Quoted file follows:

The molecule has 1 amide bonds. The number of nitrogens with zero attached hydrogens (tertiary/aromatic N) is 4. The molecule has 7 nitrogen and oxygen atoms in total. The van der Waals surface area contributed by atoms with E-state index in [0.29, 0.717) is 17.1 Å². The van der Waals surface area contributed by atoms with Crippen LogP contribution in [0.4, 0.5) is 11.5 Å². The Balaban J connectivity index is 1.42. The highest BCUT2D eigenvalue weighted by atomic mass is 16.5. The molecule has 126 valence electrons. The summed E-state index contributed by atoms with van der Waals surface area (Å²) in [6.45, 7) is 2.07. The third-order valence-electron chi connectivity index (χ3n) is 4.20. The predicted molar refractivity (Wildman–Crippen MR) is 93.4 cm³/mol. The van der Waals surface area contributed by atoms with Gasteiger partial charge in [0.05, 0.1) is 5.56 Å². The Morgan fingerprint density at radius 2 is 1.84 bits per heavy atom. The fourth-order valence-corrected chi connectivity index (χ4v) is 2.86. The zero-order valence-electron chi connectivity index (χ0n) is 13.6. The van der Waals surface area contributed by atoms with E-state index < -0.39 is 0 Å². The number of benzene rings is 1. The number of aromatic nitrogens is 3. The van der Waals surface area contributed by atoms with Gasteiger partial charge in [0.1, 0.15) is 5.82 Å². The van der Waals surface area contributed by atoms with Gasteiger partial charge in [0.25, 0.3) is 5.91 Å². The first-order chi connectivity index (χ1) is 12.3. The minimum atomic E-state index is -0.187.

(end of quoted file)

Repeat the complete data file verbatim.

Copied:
The molecule has 1 amide bonds. The number of nitrogens with zero attached hydrogens (tertiary/aromatic N) is 4. The molecule has 7 nitrogen and oxygen atoms in total. The van der Waals surface area contributed by atoms with E-state index in [0.29, 0.717) is 17.1 Å². The van der Waals surface area contributed by atoms with Crippen LogP contribution in [0.4, 0.5) is 11.5 Å². The Balaban J connectivity index is 1.42. The highest BCUT2D eigenvalue weighted by atomic mass is 16.5. The molecule has 126 valence electrons. The summed E-state index contributed by atoms with van der Waals surface area (Å²) in [6.45, 7) is 2.07. The third-order valence-electron chi connectivity index (χ3n) is 4.20. The predicted molar refractivity (Wildman–Crippen MR) is 93.4 cm³/mol. The van der Waals surface area contributed by atoms with Gasteiger partial charge in [0.05, 0.1) is 5.56 Å². The Morgan fingerprint density at radius 2 is 1.84 bits per heavy atom. The fourth-order valence-corrected chi connectivity index (χ4v) is 2.86. The zero-order valence-electron chi connectivity index (χ0n) is 13.6. The van der Waals surface area contributed by atoms with E-state index < -0.39 is 0 Å². The number of benzene rings is 1. The number of aromatic nitrogens is 3. The van der Waals surface area contributed by atoms with Gasteiger partial charge in [0.1, 0.15) is 5.82 Å². The van der Waals surface area contributed by atoms with Gasteiger partial charge in [0.25, 0.3) is 5.91 Å². The first-order chi connectivity index (χ1) is 12.3. The minimum atomic E-state index is -0.187.